Why Should You Avoid Black Hat SEO?

Black hat SEO is tempting: it offers high rankings fast, sometimes allowing you to streamline your site’s success long before you could get the same results from white hat SEO. So why shouldn’t you invest in it?

If it isn’t already obvious, there’s one key reason why you should avoid black hat SEO at all costs. Black hat SEO tactics don’t follow the terms of service of the search engine you’re trying to get your site to rank for. In other words, you’re putting your site in jeopardy, as search engines will eventually penalize websites that don’t play by the rules.

In other words, the results of black hat SEO might be great—for a short period of time.

Once Google’s algorithm takes note of your underhanded tactics, it can result in various penalties that lower your rankings. Worse, someone in Google’s spam check team may drop a Manual Action, which keeps your site from showing up in Google’s search results at all. As you might expect, this means a significant drop in website traffic, leads, and revenue.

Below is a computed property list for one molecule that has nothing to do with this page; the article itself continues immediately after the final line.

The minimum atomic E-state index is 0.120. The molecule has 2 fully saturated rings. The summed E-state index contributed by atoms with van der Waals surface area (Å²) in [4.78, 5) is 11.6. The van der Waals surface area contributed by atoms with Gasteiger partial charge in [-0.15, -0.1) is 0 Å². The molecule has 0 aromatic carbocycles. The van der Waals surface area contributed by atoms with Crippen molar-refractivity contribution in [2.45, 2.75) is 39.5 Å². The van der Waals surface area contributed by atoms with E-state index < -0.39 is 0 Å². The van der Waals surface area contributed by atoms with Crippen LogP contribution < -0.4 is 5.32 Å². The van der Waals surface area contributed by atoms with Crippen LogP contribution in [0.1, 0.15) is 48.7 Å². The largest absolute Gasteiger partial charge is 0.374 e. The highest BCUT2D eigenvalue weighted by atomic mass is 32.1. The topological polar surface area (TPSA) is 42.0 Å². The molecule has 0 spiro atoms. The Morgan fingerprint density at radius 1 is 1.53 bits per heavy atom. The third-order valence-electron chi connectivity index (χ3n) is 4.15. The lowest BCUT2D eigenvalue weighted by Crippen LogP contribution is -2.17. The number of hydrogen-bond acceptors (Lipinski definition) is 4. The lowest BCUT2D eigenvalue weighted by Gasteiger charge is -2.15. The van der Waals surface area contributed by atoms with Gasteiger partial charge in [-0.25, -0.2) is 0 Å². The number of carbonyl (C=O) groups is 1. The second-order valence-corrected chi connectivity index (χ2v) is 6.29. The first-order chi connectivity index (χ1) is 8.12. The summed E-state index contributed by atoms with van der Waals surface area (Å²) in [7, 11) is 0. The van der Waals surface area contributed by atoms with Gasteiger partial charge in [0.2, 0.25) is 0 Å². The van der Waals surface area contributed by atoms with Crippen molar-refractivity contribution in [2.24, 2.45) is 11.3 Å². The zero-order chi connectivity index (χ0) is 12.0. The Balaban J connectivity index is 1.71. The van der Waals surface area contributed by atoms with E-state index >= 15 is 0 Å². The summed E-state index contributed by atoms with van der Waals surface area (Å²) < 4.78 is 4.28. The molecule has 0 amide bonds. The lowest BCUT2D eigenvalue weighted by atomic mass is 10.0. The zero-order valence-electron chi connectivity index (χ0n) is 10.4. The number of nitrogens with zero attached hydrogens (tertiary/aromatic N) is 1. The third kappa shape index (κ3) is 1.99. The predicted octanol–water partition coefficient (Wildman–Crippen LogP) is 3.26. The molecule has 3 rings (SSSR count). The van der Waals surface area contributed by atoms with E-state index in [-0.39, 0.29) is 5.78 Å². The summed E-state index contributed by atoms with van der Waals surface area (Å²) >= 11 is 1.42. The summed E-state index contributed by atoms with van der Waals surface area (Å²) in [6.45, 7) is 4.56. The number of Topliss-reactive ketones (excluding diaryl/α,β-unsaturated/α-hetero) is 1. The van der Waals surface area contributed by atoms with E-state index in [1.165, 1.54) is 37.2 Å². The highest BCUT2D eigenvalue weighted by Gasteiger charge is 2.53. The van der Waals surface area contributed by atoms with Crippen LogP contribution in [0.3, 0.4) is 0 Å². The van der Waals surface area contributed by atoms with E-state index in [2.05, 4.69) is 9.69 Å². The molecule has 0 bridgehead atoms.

Think of black hat SEO as a method of gaming the system: you’re earning an advantage in your rankings, but at the cost of more risk.

Aside from the effect on your site’s rankings, it’s also worth noting that black hat SEO isn’t great for your audience, either. Most black hat techniques focus on gaming the system at the cost of providing helpful tools and content to the site’s visitors. This sometimes means that even while you are getting more eyes on your site, those prospects may not be satisfied enough with the experience to head further down your sales funnel.